Each April Bordeaux invites wine buyers and press from around the globe to taste its new vintage. This year Bordeaux 2006 was on show, and this report includes 200 detailed notes and scores for the wines I tasted.
The big question on everyone's lips this year is, of course, price. Last year's average rise across the Crus Classés was 70%, with three Châteaux raising their price on 2004 by 300%. Those that hiked prices by
100% or more (and there were many) may find it hard to persuade people that they need to buy this vintage unless they reduce quite significantly. Those that didn't gouge the price too much last year will probably find
followers more forgiving.
Estimates suggest many Châteaux are considering lowering prices by 20% or so, but time will tell. As always in recent years, the verdict on the vintage from Robert Parker will have an effect both on
the prices the Châteaux demand, and how many people are willing to pay them.
The other stories of this vintage are management of tannins, and getting enough flesh and charm into the wines. The nature of the weather in most of Bordeaux meant that 2006 is a year of moderate
to good fruit (except for left bank Merlot as a generalisation, which suffered badly from rain at harvest time) but really quite aggressive tannins and quite high acidity. Many wines display very "furry", rough tannins, and others a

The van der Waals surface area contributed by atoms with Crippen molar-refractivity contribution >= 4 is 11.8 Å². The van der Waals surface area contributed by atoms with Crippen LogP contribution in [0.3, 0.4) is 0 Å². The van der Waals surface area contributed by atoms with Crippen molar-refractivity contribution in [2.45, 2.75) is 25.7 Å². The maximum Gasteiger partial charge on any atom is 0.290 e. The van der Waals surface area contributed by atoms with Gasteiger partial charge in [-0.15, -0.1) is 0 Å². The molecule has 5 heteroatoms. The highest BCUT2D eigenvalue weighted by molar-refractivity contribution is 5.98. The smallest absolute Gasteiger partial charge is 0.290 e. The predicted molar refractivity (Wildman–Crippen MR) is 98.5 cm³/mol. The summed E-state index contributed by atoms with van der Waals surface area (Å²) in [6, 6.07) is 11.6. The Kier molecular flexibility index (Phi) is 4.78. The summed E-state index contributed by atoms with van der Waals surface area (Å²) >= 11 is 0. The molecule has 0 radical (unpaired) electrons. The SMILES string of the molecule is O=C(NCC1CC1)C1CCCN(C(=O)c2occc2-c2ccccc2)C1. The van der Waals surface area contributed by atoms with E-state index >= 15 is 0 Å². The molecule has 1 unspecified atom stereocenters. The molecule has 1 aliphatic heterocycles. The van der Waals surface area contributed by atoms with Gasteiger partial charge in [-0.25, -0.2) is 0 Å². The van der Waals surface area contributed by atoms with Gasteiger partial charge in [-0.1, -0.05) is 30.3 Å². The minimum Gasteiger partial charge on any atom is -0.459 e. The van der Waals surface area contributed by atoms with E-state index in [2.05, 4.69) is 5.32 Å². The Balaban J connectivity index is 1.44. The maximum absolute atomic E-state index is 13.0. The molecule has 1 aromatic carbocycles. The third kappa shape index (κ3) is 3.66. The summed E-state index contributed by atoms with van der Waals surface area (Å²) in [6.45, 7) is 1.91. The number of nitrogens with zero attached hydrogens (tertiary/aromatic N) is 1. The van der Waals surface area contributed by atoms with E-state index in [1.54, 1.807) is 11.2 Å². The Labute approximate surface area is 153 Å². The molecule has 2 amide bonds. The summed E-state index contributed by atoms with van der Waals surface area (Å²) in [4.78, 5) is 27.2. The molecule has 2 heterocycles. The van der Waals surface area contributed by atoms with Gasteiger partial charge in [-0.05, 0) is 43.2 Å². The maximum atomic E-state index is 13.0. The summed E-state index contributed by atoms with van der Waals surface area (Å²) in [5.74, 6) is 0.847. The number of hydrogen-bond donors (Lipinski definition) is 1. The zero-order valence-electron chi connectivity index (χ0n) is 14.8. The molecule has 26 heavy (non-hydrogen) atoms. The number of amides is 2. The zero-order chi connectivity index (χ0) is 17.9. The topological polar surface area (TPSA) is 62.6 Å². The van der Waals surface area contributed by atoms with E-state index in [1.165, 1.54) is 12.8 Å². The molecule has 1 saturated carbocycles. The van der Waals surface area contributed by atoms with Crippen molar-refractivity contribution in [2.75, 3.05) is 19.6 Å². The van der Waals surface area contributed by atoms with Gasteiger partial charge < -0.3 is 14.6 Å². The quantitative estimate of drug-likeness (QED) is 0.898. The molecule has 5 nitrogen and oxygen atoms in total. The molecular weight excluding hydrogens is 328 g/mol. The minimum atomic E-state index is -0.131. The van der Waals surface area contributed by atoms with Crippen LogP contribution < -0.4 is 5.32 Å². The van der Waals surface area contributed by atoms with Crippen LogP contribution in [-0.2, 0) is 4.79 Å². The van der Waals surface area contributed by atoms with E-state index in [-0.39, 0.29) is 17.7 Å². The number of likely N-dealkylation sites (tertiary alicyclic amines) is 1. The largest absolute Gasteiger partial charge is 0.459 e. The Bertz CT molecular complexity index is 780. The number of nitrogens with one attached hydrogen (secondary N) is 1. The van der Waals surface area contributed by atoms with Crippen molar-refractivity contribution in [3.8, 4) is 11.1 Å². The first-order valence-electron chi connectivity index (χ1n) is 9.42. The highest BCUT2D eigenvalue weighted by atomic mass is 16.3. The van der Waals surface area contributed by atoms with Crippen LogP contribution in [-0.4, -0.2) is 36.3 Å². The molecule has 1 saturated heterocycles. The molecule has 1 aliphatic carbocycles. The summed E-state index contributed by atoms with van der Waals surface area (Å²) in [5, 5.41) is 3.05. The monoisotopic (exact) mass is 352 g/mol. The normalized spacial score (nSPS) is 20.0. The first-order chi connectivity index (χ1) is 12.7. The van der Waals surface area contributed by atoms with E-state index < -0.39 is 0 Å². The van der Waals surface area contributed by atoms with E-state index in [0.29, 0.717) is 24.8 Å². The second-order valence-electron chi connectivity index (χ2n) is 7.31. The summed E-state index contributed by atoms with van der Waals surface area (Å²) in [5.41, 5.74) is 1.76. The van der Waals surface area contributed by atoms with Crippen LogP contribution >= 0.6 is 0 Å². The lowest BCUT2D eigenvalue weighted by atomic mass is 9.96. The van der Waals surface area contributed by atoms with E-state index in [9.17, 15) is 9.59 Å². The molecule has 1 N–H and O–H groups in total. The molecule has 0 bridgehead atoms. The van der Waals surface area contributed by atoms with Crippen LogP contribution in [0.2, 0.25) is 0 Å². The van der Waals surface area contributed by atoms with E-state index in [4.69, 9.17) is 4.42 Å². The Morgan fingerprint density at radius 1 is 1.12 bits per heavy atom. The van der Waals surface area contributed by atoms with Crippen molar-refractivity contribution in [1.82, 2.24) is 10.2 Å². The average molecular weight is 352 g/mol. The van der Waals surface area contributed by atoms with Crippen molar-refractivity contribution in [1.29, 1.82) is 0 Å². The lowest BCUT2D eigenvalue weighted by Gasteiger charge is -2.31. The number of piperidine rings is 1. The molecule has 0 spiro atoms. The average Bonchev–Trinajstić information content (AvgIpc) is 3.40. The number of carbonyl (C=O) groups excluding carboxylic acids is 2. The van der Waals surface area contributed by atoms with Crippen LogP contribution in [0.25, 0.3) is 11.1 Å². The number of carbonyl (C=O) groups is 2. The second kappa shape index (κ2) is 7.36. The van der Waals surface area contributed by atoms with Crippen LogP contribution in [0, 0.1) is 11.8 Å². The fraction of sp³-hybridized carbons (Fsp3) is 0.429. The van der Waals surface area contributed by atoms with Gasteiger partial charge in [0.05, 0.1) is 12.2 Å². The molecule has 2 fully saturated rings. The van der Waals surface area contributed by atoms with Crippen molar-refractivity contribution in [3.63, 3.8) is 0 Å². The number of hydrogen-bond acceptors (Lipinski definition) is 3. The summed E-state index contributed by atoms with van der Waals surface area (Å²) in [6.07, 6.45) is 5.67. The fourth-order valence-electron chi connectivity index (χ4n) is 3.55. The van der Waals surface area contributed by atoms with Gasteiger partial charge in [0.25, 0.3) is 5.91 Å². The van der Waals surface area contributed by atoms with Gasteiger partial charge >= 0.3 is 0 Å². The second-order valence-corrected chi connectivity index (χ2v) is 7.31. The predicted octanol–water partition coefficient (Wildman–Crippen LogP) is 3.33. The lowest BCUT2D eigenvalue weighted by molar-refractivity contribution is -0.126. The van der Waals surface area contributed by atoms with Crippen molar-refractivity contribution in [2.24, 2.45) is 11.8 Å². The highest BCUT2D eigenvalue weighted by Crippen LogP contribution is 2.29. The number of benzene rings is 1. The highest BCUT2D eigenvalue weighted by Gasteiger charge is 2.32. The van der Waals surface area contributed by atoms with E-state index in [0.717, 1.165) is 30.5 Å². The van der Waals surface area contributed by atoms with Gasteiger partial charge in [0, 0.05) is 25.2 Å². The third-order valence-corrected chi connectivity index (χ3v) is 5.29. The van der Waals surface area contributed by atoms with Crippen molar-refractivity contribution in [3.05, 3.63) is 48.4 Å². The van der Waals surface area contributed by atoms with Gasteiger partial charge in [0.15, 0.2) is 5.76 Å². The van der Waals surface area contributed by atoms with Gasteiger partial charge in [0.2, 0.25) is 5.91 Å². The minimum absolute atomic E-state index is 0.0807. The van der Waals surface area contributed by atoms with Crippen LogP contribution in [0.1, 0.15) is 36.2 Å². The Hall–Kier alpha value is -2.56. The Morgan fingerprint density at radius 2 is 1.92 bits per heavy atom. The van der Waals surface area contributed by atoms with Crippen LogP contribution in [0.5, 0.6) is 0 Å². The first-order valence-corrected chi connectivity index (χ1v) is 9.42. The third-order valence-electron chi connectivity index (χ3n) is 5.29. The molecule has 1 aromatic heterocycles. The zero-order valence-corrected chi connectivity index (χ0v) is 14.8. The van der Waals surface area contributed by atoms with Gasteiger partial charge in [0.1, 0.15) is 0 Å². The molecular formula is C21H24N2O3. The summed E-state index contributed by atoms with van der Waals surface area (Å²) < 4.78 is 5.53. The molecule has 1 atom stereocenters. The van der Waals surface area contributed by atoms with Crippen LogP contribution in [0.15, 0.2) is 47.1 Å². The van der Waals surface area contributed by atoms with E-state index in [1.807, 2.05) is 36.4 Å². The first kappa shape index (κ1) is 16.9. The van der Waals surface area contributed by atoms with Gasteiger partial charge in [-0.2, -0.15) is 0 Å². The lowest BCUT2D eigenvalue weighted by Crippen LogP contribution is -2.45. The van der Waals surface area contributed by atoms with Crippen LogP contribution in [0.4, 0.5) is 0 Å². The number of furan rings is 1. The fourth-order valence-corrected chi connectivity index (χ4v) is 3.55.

chalky dryness. Either, if there is insufficient plumpness and flesh to the fruit, are a bit problematic, making a few wines slightly inky and a bit charmless. That's only likely to get more pronounced with time as it is more the nature
of the tannins and fruit that is problematic, not just their levels. Indeed, many wines show identical technical analysis to 2005, but taste very different.
Merlot skins where battered and bruised in many left bank appellations, and many châteaux used less Merlot than usual in the blend of the Grand Vin, using it more in the second wines. Château Marguax, for example, has
only 4% Merlot. From my tastings this year, second wines with one or two honourable exceptions, are not great buys.
Pomerol and St Emilion did very well generally, whilst of the left bank, there is less consistency. Botrytis was generally quite light in Sauternes, and there were some very successful wine in Margaux and Pessac.
There are excellent Pauillacs, St Juliens and St Estephes, but in all areas, picking and choosing carefully is the key.
Somewhat to my surprise, 2006 showed much better than I might have thought from pre-tasting rumours. It was undoubtedly a tough vintage - a 'technical vintage' were wine growers and makers had to be ultra-vigilent - and
quality is down on 2005 or 2000. But if prices drop significantly, there is no reason not to buy your favourite châteaux. Just do read my notes, and the notes of others, very carefully.
My tasting notes follow. Scores come with the caveat that these are unfinished wines that still have a year or more in barrel ahead of them.